“To take a genre such as a ‘Western’, analyse it, and list its principal characteristics, is to beg the question that we must first isolate the body of films which are ‘Westerns’. But they can only be isolated on the basis of the ‘principal characteristics’ which can only be discovered from the films themselves after they have been isolated. That is, we are caught in a circle that first requires that the films be isolated, for which purposes a criterion is necessary, but the criterion is, in turn, meant to emerge from the empirically established common characteristics of the films.”

Tudor calls this an ’empiricist dilemma’.

More philosophically, you might call ‘genre’ an ostensive definition.

My way out of this quagmire?

Make use of Venn-diagrams. Some works are part of the ‘western’ set but can overlap with other sets.

Kings and philosophers shit – and so do ladies

Kings and philosophers shit – and so do ladies(Montaigne (1533-1592) in his Essays)

Der kleine Narr illustrates the first draft of the translation of my “Satirical pornography and pornographic satire, the caveman is agitated” chapter in The History of Erotica.

Mind the turd.

The sinister silence of the Laocoön marble

A depiction by Charles Bell of of the Laocoon marble in The Anatomy and Philosophy of Expression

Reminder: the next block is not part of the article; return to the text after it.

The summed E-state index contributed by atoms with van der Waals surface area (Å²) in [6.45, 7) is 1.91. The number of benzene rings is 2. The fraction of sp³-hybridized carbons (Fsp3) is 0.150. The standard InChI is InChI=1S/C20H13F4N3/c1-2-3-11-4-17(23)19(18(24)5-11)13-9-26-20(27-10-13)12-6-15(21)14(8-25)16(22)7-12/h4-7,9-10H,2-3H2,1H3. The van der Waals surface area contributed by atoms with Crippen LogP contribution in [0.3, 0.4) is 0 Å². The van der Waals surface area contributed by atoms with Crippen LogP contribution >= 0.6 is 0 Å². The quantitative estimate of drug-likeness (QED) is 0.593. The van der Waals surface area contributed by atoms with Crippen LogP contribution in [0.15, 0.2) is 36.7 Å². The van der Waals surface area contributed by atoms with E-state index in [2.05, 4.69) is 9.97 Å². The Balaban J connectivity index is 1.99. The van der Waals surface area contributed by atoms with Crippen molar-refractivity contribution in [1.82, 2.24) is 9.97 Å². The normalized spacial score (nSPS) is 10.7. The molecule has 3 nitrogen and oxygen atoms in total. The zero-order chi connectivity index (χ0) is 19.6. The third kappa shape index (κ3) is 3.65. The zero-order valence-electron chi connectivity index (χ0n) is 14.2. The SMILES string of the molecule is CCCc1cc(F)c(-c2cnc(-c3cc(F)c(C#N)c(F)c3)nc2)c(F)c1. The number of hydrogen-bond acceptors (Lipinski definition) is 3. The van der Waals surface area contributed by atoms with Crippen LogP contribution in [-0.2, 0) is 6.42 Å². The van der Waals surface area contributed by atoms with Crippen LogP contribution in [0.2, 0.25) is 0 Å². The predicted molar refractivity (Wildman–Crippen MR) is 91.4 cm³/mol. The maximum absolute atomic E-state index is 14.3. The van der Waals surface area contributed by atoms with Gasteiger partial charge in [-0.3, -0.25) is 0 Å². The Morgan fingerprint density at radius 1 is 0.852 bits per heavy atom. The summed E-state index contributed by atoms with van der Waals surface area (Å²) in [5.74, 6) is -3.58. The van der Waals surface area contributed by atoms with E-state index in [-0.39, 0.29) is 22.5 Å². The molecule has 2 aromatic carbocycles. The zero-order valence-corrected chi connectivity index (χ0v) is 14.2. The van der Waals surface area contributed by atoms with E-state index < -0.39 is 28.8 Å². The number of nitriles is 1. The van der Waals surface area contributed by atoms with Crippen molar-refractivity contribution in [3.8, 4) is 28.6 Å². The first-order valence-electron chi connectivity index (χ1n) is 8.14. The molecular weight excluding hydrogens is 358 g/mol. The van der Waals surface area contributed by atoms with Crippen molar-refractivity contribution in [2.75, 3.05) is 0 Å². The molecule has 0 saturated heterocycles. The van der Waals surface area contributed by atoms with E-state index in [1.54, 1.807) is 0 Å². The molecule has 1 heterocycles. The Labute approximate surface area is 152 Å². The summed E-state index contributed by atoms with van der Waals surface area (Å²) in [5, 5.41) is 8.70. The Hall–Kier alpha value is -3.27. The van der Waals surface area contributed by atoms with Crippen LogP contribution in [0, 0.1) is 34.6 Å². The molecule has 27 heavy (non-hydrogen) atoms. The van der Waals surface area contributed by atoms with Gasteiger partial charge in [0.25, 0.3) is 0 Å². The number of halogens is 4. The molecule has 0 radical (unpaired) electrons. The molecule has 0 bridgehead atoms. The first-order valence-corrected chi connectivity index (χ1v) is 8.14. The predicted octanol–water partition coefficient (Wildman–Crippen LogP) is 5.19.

Laocoon marble: a depiction.

Surprise! David Toop in Sinister Resonance: The Mediumship of the Listener (see prev. post [1]) does not refer to the Laocoon marble. Granted, Toop mentions The Scream by Munch, which is the direct heir to the Laocoon.

The Laocoon is central to the ekphrasis concept, and the ekphrasis concept should be central to the “Act of silence” and “Art of silence” chapters in Sinister Resonance.

In fact, the whole area of writing about music is an act of ekphrastic transposition, some have even found completely nonsensical, testimony to this is the famous maxim “writing about music is like dancing about architecture.”

PS: I was glad to see that Toop cites Victor Stoichita, an author who writes about the self-reflexivity of painting in the same way that Toop writes about sound culture.

PPS: Jahsonic loves the work of David Toop, who is part of his canon, so any criticism you read in this post is non-existent.